Since the 30s of the 20th century, after two wars and revolutions, a lot of women have been joining scientific activities. At last, after centuries of fighting for their rights, women became considered full members of society. Women were welcome to work if they wished to - but only on equal terms with men. However, men and women were not to equalize in rights in terms of housekeeping obligations. It so happened that women did housekeeping, brought up children, and worked as hard as men. Initially, in the heat of excitement women did not notice the crying injustice, now that a century has passed, and it is high time to calmly review the global experiment.
According to Svetlana Sycheva, specialist of the Institute of Geography, there is a direct evidence of female discrimination in our society, this can be distinctly traced in science, especially in the community of researchers involved in the soil science. Probably, it is due to the fact that biology is closely related with the soil science, there are particularly many women involved in it, but their achievements have failed obtain so high estimate as those of men. For example, in various years there occurred more than a dozen Academicians and Corresponding Members among the soil scientists - they were all men. As a rule, the females do not occupy the executive positions: director, dean, rector (head of a university). The highest position they can be assigned to is the head of a chair, laboratory, or department. The fair sex is also being deprived of the government awards. Women are rare among administrators, members of scientific magazines` editorial board and of academic councils. They are less represented at large scientific conferences and international meetings. However, in the soil science the position of women is much better than in other more `masculine` sciences. "Often, the females` accomplishments in science are recognized only when the women are of advanced age or when these accomplishments are so evident that it is inconvenient to conceal them", says Sycheva.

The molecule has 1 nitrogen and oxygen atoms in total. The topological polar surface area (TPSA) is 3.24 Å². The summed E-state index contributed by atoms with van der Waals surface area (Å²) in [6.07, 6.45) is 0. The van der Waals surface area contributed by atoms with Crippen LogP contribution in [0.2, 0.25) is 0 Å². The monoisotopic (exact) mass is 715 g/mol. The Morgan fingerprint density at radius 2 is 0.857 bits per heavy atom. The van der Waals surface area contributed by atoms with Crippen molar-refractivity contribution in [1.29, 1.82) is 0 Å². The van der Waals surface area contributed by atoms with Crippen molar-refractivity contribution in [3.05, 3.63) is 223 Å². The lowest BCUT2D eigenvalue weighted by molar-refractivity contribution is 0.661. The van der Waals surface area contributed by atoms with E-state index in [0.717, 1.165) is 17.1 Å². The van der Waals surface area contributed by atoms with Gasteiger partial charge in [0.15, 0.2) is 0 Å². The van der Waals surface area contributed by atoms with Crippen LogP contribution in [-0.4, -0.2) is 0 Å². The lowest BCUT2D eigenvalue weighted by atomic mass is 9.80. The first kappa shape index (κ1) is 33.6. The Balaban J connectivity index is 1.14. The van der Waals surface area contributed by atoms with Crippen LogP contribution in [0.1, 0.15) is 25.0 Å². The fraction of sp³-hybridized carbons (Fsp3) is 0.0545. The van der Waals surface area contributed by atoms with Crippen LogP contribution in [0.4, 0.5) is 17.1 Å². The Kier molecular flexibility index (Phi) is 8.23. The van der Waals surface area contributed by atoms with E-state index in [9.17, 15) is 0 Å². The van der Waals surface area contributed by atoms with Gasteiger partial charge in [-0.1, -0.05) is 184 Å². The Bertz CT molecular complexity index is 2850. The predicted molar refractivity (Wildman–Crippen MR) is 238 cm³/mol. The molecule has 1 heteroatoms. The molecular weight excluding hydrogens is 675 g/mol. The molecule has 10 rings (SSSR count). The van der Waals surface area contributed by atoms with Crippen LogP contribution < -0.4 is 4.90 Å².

Detraction of women starts after the graduation from the institute - as a rule, the females are assigned to less paid positions as compared to men. However, the females achieve much better results when studying: among the persons interrogated by Sycheva, 40% of women and 16% of men have the honours degree. But on the other hand, there are twice as much male students getting the C grade than female ones. Women spent more time on writing the thesis (5 years on the Ph.D. thesis and 20 years on the doctoral thesis, men spending respectively 3 and 10 years). It tends to be difficult for a woman to publish her scientific article in the leading magazines, the deadline for the thesis presenting being often delayed on purpose.
Tatiana Pitchugina | alphagalileo
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